Certainly this is how the families see themselves. And they may not be completely deluded. Yet, in every instance, these papers, which tried for years to wish away the Internet and are only now laboring to adapt to the new technological and generational realities, are undeniably losing: losing readers, losing advertisers, losing traction in the conversation.
Now comes Murdoch, offering Dow Jones, with its stagnant stock price and its woeful mismanagement, a different and arguably more promising way forward. (Not to mention a stratospheric premium.) And the reaction on the part of most of the Bancrofts is chilly to the point of permafrost—while the tut-tutters of the media-watchdog game bemoan last Tuesday as, in the words of one at CJR Daily, “a black day for journalism.”
Once again, much of the antagonism toward Murdoch is, on its face, about his right-wing politics and the politics of his outlets. About Fox News, in other words. But although many of the Bancrofts are said to be Democrats, it’s hard to imagine that an aversion to nuthouse conservatism is fueling their resistance to Murdoch—unless, that is, they haven’t noticed the Journal’s editorial page for, oh, the past three or four decades.
No, judging by the emanations that have long wafted out of the Bancroft camp, the concern has to do with the notion that The Wall Street Journal is a “public trust”—and that Murdoch, once he gets his hands on the paper, will defile the sacred temple. No one sensible, and surely not I, would ever claim that Murdoch hasn’t exhibited a pronounced tendency toward the down-market. Yet that tendency is far from uniform. In London, his massively successful tabloid, The Sun, with its bare boobs forever festooned on page 3, sits happily on the newsstand next to the Times, a “quality” paper by any definition, and hardly a lunatic right-wing rag. More to the point, Murdoch surely understands that the whole value of the Journal rests on its savvy, upscale readers (and the advertisers they entice). To piss them away would be commercial suicide—and hara-kari has never been one of Rupert’s proclivities.
Murdoch, in fact, has been dying to get hold of the Journal for years—either that or the Financial Times. In both these prizes, he saw a way to build a financial-news empire, one built on top of broadsheet and newsprint (the scent of which is like jasmine to him) but extending into the electronic realm, where most of his power now resides. By carrying the Journal’s brand into television—his plans to build a competitor to CNBC are well known and advanced—Murdoch could put Dow Jones on firmer financial footing than it has been in a long time. And then there’s the Internet, which I suspect looms even larger in his plans for the company.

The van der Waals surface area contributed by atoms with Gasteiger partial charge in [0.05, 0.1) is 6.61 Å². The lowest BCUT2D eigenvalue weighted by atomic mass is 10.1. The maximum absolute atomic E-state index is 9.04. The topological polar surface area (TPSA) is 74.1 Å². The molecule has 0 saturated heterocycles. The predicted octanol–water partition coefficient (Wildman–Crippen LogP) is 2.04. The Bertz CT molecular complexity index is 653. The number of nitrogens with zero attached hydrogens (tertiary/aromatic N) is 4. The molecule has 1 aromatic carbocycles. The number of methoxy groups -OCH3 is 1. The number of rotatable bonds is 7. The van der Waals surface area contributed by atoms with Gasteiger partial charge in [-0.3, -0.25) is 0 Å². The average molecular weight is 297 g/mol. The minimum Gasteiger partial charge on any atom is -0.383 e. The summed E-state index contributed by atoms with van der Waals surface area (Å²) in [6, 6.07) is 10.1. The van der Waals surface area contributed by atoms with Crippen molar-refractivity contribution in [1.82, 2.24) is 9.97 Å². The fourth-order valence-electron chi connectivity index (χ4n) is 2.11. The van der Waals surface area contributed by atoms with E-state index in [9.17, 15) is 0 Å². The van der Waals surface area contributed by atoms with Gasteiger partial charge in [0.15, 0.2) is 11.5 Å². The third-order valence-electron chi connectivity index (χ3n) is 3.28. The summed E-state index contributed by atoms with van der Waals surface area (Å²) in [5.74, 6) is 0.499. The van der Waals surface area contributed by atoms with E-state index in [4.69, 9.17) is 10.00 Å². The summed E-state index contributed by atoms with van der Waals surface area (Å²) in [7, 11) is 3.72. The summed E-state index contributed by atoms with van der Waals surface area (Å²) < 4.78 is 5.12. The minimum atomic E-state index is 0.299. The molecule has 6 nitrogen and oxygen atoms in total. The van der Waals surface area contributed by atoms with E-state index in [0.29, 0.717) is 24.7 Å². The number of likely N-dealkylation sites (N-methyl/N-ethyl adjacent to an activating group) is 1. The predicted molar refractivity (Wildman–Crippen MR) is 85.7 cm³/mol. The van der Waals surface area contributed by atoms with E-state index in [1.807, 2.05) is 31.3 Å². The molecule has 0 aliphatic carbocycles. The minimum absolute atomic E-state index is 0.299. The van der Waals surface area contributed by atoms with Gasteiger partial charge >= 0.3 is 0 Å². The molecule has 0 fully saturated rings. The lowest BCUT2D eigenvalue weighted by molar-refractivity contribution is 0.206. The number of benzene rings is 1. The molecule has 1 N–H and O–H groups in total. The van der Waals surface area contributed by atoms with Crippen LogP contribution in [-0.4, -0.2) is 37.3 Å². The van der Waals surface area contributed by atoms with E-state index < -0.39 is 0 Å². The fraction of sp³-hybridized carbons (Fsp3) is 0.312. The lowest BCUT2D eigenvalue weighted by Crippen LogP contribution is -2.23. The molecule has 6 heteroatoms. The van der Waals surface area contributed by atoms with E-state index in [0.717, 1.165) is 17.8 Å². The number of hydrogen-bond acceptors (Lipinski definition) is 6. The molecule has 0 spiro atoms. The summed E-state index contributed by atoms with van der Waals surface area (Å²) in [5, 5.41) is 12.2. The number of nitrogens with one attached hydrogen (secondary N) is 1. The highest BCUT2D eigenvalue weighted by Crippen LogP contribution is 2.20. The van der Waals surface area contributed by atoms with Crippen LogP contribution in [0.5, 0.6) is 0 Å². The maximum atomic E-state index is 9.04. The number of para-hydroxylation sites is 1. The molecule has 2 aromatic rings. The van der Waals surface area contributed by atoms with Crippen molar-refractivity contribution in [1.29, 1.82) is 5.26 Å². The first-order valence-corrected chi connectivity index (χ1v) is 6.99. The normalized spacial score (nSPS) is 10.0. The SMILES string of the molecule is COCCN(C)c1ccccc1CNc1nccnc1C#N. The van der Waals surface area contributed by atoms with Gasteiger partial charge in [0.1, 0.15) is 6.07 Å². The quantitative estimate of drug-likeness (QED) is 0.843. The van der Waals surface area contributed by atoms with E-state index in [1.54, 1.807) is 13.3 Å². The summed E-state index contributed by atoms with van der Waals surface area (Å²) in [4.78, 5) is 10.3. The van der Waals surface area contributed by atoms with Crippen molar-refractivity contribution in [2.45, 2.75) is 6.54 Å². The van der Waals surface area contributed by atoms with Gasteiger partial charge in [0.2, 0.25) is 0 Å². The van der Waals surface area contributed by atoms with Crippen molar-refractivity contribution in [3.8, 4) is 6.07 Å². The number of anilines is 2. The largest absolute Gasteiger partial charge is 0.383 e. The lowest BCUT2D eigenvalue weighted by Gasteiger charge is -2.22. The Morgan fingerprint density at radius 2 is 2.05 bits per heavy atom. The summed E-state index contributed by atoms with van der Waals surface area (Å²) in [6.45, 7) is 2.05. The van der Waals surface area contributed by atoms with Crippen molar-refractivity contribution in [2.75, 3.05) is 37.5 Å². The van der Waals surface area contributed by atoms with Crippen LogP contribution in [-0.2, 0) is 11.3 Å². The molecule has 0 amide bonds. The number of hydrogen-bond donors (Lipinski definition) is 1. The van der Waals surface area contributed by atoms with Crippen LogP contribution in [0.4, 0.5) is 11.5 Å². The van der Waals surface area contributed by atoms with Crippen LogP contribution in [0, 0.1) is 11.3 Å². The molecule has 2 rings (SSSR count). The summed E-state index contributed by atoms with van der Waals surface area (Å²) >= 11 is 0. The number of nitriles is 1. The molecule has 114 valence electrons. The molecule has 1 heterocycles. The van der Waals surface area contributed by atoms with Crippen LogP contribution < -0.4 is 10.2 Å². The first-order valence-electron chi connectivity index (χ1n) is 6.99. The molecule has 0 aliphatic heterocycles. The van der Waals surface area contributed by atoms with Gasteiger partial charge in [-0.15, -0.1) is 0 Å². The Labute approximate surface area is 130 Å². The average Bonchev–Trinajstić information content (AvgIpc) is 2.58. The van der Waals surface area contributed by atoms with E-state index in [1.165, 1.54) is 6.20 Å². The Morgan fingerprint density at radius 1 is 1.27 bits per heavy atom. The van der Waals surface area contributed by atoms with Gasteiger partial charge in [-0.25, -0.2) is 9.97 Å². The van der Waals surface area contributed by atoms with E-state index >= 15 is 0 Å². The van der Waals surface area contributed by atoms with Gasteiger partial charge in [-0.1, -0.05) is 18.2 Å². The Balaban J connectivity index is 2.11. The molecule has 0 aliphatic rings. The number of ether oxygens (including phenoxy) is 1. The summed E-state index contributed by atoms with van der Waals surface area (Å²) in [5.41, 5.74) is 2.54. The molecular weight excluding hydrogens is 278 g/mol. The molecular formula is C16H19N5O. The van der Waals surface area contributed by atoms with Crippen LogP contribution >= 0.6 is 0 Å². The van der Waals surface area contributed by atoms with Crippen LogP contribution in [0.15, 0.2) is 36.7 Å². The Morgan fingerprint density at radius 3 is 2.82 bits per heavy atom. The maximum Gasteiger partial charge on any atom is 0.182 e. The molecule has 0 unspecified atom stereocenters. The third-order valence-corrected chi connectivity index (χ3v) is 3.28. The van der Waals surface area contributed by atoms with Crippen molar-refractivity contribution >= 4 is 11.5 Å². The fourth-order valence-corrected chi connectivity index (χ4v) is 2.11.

Murdoch’s emergence as a Web kingpin is, of course, one of the oddest and least expected developments in recent business history. “Everyone’s getting a bit overexcited by this digital deluge,” he told me once, at the start of the Internet bubble. “Most people just want to sit back and watch—interacting is hard work.” I remember thinking that I’d finally spotted a blind spot in Murdoch. The old guy will never get it, I said to myself, and for a long time, he didn’t. But then he turns around and buys MySpace for what now looks like a song—a genius move that catapulted him ahead of almost every other big-media player in grappling with the Web.
Did anybody at Dow Jones ever contemplate purchasing MySpace? Did Arthur Sulzberger or Don Graham? I don’t know, but I’d wager they didn’t even know what MySpace was. The obvious retort is, Why should they have? What does social networking have to do with journalism? And, no doubt, a precise answer is hard to conjure. But if you don’t believe that the intermingling of these spheres will be central to how future generations consume their news, you’ve apparently been sleeping—and clearly don’t have kids.
Not that Murdoch or his people have the future figured out. But they’re groping toward it with purpose and energy—which is more than you can say for Dow Jones. God knows Murdoch’s politics aren’t my brand of vodka. But you have to admire the way he’s been an unrelenting force for change and modernization in the media racket, the way he’s shaped and adapted to epic transformations of platforms and technologies. The problem with America’s newspaper-family dynasties is that, to a greater or lesser degree, they still believe they’re in the same business they were in 30 years ago. Murdoch doesn’t—and he knows, too, that newspapers can’t be any kind of public trust if the public sees them as yesterday’s news.